Very young children who endure neglect, abuse and dysfunctional home lives go on to struggle as kindergartners, leaving them at risk for more difficult years as adolescents and adults, a new study finds.
Adverse childhood experiences before age 5 were linked with poor academic and behavioral performance in kindergarten, said researchers who examined a sample of about 1,000 urban children. Their study was reported in the journal Pediatrics this month.
“Relative to children with no ACEs, children who experienced ACEs had increased odds of having below-average academic skills including poor literacy skills, as well as attention problems, social problems, and aggression, placing them at significant risk for poor school achievement, which is associated with poor health,” the authors said.
The adverse experiences included varieties of maltreatment — psychological, physical or sexual abuse or neglect — as well as household dysfunction — such as maternal depression, substance abuse, incarceration or violence toward the mother.
Forty-five percent of the children in the study had no adverse experiences, 27 percent had one, 16 percent had two and 12 percent had three or more.
The researchers from children’s hospitals in New Jersey and Philadelphia analyzed data from a national group of participants in the Fragile Families and Child Wellbeing Study, drawing on the study’s follow-up interviews with mothers five years after their child’s birth and data on teacher-reported school performance near the end of the child’s kindergarten year.
Teachers rated about a quarter of the children below-average for literacy and math skills. Children with more adverse experiences generally showed worse academic, literary and behavior outcomes, the study said.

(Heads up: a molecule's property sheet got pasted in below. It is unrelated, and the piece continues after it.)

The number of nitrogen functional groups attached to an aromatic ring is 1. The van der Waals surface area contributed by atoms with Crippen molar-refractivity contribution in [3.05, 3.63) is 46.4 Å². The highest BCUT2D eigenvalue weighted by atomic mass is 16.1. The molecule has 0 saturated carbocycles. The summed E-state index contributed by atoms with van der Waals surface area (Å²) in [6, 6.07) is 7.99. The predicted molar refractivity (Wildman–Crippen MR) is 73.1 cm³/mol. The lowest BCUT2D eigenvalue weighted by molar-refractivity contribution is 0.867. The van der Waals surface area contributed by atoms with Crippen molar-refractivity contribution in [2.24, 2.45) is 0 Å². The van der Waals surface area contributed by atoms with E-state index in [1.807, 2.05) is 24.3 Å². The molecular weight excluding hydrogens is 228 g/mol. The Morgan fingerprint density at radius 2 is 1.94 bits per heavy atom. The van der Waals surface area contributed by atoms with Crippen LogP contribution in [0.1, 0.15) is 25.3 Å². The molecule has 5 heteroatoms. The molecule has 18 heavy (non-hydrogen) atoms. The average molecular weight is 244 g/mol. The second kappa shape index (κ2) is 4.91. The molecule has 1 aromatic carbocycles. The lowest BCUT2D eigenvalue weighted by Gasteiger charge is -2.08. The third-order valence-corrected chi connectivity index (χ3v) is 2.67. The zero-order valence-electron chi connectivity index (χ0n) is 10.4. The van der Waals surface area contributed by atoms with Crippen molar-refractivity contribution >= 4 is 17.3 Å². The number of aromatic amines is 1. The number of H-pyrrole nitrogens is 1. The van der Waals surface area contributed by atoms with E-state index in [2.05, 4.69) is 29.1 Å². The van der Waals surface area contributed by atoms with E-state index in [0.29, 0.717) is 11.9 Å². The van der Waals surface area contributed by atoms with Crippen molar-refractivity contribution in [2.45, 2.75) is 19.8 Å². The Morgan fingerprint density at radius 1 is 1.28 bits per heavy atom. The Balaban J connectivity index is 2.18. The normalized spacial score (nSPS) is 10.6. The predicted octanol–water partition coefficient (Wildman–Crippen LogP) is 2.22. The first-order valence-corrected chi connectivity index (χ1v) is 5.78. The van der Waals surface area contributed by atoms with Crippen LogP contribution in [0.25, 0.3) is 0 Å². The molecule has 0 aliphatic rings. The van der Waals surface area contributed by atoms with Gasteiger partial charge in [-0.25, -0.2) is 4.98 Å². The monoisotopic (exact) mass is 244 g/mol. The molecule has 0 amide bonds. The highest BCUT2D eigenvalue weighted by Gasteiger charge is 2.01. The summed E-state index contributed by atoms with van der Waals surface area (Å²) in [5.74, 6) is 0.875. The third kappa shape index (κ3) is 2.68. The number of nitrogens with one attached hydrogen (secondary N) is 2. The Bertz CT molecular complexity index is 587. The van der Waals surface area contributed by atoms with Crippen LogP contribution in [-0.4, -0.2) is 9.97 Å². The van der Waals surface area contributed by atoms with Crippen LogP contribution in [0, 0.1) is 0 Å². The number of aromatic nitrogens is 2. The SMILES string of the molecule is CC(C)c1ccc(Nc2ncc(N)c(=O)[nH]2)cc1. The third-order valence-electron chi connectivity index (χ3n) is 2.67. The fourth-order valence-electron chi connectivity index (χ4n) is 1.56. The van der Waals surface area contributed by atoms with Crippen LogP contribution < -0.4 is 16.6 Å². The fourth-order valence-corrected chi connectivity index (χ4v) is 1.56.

Dr. Manuel Jimenez, the study’s lead author and assistant professor of pediatrics, family medicine and community health at Rutgers Robert Wood Johnson Medical School, said that when he sees children having academic or behavioral difficulties, there are often deeper problems that originate at home. The analysis adds to a growing body of research that shows behaviors that start in early childhood can lead to dropping out of school, committing crimes and poor health in adulthood.
“This affects children’s ability to do well in school, the work world and the likelihood in ending up with trouble with the law or fitting into society. All those things come together and it’s a vicious cycle that repeats itself. And if we don’t intervene, then they evolve in less healthy ways and that repeats for the next generation,” said Debra Ness, president of the National Partnership for Women & Families.
Kaiser Health News is an editorially independent program of the Henry J. Kaiser Family Foundation, a nonprofit, nonpartisan health policy research and communication organization not affiliated with Kaiser Permanente. You can view the original report on its website.